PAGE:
Home / Technology Policy & Ethics / March 2019 / Caveats for the Emergence of Virtual Wallets

Caveats for the Emergence of Virtual Wallets

by Najee Searcy and Syed Hassan Ahmed

March 2019


As smartphones have become integrated in the daily lives of citizens of developed nations, common monetary transactions that at one point in time required the consumer to search their cars, couches, and coat pockets for spare change can now be completed with the tap of a finger on their smartphone. Examples of these situations may include paying a toll or purchasing a beverage from a vending machine. One major factor considered to be a catalyst for the shift to virtual wallets is the idea that cashless transactions are more convenient[1]. Opposing ideas to this shift in commerce trends include concerns about security, and the criticisms can be translated to the fear of putting all your eggs in one basket[2]. By analyzing the pros and cons of the of strengthening relationship between the smartphone and commerce, a clearer understanding of its limitations can be achieved.


Business Perspective

The incentive for businesses to target consumers who have linked their smartphones with credit cards and bank accounts is that it’s easier to reach the consumer. Many business models have been repurposed to exploit the current state of technological advancement surrounding smartphones. This is highlighted by the myriad of mobile applications that utilize the freemium, marketplace, and subscription business models[3].

Consumer Perspective

The are several factors that contribute to the appeal of a virtual wallet for consumers. It could eliminate the need to carry cash everywhere[2].  This may appeal to individuals who lead an active life and seek a minimalistic lifestyle. The speed at which transactions can be made may also appeal to consumers [1].


Transactions for apps are often processed, in lieu of traditional credit cards and cash, through mobile wallet applications such as Apple Pay, Google Pay, Android Pay, and others[1]. The technology behind these mobile wallet apps is known as near field communication, henceforth referred to as NFC[1]. It uses radio waves to let two devices communicate wirelessly, typically a few inches apart[1].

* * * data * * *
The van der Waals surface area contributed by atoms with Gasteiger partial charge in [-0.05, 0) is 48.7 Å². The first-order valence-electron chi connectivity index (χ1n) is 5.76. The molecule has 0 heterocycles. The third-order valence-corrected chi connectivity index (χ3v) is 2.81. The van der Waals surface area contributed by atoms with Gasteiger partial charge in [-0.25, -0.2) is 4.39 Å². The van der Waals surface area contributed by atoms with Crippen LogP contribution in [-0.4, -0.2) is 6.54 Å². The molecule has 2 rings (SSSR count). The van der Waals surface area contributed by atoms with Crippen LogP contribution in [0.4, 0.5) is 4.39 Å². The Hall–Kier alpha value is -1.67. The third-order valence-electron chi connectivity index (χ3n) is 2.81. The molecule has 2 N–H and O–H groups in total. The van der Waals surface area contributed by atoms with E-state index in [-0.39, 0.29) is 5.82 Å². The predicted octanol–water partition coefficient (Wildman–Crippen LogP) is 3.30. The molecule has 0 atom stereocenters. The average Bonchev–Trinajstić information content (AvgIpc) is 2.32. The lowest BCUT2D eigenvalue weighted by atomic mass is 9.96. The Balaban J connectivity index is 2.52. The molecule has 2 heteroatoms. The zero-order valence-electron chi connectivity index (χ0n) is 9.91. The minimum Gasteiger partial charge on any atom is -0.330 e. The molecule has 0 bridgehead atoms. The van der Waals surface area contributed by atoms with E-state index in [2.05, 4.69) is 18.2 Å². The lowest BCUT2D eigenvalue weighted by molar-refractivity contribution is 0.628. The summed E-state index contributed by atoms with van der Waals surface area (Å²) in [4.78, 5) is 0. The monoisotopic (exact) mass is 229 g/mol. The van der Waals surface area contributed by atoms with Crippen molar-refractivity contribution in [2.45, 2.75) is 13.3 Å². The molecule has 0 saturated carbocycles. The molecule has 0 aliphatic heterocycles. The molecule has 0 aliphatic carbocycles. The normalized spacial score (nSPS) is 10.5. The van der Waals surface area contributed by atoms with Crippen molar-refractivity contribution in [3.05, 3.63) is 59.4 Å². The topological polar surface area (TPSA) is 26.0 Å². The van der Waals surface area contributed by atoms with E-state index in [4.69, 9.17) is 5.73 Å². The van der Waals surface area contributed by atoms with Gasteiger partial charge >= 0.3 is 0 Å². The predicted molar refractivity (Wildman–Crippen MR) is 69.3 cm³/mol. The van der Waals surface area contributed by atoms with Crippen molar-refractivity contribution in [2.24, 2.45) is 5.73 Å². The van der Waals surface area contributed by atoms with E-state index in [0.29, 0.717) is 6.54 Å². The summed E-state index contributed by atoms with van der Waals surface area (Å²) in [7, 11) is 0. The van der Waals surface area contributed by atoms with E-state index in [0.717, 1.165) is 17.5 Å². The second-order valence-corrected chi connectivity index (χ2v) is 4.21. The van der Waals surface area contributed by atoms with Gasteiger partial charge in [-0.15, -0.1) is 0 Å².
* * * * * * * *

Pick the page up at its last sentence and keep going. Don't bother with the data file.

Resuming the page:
(Figure 1: NFC)


Business Perspective

While mobile wallet apps offer a convenient means of payment, not all mobile wallet apps receive the same support. Apple Pay, one of the most popular mobile wallet apps, see support from about 36% of retailers based in North America[2]. Instead of having one mobile wallet app supported by all businesses as a valid form of payment, many companies may see a greater value in having their own mobile wallet app. This is evident my Walmart’s practice of having their own exclusive Walmart Pay app[2].

Consumer Perspective

If a consumer were to lose their access to their phone, they would also lose their means of payment and identification. In cases of theft, the victim’s belongings are compromised as well as their identity[4]. There is also a risk when using mobile wallet apps on unsecured networks. Individuals monitoring activity, such as adding a credit card to a mobile wallet, would be able spoof card registration systems[4].


Because being in close proximity is one of the few requirements for NFC to be conducted, it raises issues about security[5]. What could one do to prevent the exchange of data between their device and a stranger’s device who happens to be in close proximity? Suggestions include turning of NFC when it is not need and “compartmentalizing” account that contain sensitive information [5].